c. Pump area-ratio b can affect optimum throat length. Small-b pumps operate with high flow ratios and throat lengths of L/Dth = 8 were required. For pumps with larger b values, throat lengths of four diameters sufficed (see Reference 13).

d. The gas compressor jet pump (LJG) requires longer throats, as high as 10-30 throat diameters (see Reference 7).

L/Dth = 6 is recommended for general LJL design use. Efficiency of the proposed pump may subsequently be improved by optimizing L (experimentally) for the given pump and duty.

primary-flow nozzle design A short-entry internally-convex profile similar to the ASME metering flow nozzle, is recommended for the LJL pumps. Avoid long conical nozzles.

Liquid-jet flow from a sharp-edged orifice mixes readily and is recommended for the LJG gas compressor (see Reference 7). The annular-nozzle liquid-jet pump has been investigated. In this configuration the secondary flow is axial, surrounded by the primary flow at the throat entrance. This arrangement is advantageous in pumping sticky secondary fluids because it prevents wall contact of the sticky fluid at the throat entry (see Reference 1). An obvious disadvantage is the increased nozzle frictional loss caused by flow of the primary fluid over the comparatively large surface area of the annular nozzle.

throat-inlet contour Many jet pumps reported in the early literature had long (small-convergence-angle) conical sections connecting the suction chamber to the throat, and usually including a sudden wall angle change at the throat entry. Later developments led to the short (large-convergence-angle) entry, well rounded at the throat. The long (small-angle) conical entry is wrong because its proximity to the nozzle exterior throttles the secondary flow and because it promotes cavitation. Secondly, a long approach section increases wall friction (reflected in a high Ken if it is measured). A short entry to the throat and a well-rounded profile connecting the suction chamber and throat is recommended.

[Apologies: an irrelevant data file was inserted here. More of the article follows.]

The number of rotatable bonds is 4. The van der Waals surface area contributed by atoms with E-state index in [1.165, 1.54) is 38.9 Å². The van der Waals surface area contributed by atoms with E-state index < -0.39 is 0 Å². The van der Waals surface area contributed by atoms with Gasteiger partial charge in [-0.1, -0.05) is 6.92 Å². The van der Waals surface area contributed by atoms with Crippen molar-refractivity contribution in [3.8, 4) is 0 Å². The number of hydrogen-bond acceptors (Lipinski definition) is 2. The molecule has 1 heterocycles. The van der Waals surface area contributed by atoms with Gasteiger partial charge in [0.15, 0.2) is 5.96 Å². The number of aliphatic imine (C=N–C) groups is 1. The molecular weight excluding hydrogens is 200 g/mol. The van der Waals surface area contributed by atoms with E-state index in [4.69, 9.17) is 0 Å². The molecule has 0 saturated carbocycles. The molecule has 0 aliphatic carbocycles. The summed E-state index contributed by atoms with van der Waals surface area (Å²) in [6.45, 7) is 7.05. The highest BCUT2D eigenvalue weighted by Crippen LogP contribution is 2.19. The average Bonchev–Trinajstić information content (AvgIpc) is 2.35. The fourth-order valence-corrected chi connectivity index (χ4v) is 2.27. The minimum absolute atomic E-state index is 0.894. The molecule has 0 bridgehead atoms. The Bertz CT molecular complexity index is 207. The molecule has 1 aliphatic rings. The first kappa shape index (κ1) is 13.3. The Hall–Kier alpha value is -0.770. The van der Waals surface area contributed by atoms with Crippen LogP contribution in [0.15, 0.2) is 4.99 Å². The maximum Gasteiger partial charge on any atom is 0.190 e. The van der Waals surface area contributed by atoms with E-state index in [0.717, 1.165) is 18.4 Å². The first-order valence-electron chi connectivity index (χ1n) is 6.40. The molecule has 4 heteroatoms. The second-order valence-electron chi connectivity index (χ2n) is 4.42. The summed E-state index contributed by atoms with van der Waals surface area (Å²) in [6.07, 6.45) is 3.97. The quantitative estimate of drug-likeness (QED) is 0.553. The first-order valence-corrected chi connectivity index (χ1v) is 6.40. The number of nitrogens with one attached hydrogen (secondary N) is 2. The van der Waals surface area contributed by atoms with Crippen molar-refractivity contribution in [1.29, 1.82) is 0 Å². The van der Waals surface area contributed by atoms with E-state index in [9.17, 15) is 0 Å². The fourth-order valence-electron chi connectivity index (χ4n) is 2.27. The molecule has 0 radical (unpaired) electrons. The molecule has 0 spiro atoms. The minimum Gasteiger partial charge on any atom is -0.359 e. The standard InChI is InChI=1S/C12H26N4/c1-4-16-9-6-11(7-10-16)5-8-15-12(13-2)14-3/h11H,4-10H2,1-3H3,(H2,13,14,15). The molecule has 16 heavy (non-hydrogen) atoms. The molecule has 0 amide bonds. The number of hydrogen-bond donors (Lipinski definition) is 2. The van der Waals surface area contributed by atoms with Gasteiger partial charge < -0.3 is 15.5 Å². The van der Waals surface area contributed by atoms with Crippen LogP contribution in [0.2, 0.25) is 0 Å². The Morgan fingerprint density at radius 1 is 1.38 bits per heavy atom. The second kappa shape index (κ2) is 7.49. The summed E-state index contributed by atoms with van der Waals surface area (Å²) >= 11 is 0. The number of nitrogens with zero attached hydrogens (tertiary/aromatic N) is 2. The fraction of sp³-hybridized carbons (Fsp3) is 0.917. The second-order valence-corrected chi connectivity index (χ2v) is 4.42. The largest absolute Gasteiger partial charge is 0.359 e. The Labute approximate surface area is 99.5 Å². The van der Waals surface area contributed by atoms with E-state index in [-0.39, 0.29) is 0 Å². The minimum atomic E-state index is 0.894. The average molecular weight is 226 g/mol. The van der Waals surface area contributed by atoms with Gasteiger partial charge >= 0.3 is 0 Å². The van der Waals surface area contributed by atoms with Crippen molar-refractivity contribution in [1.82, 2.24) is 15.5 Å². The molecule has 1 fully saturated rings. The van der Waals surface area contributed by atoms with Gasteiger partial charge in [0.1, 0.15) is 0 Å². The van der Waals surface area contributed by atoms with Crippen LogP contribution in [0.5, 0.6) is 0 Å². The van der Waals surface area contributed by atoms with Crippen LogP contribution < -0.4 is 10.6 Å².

Laboratory Flow Tests Performance testing of LJL pumps requires a facility with appropriate instrumentation, pumps, flow meters, and control valves. The flow rates Q1 and Q2, and at least three static pressures, Pi, Ps, and Pd, must be recorded at each test point. In addition, it is recommended that the throat section(s) contain static pressure taps for measurement of Po and Pt. Jet pump test data will then permit measurement of Ken, Kth and Kdi. For on-design operation, these Ks vary little, if at all, with change in flow ratio M. Departures of K(M) from nominal levels serve to reveal otherwise hidden problems. one example is that Kth will change if an increase in flow ratio causes mixing to extend/persist from the throat section into the diffuser (inadequate throat length). Another example is that a sudden rise in Kdi may indicate diffuser-wall separation.

LIQUID-JET LIQUID (LJL) PUMP DESIGN EXAMPLES_

Equations (1), (3), (5) and (7) will model jet pumps for LJL, LJG and LJGL configurations. Equations (1), (11—19) apply specifically to the LJL jet pump. The three numerical examples provided here are for this widely used pump only. LJG and LJGL liquid-jet pumps are less common: please see References 5, 6 and 7.

Example 1 Design a jet pump to handle 50 gpm (11.36 m3/h) of water at 80°F (26.7°C) from a suction at 14.7 psia atmospheric pressure (101.325 kPa) to discharge at 40 psi (275.8kPa). Determine the required primary flow rate, jet nozzle pressure and dimensions of the jet pump.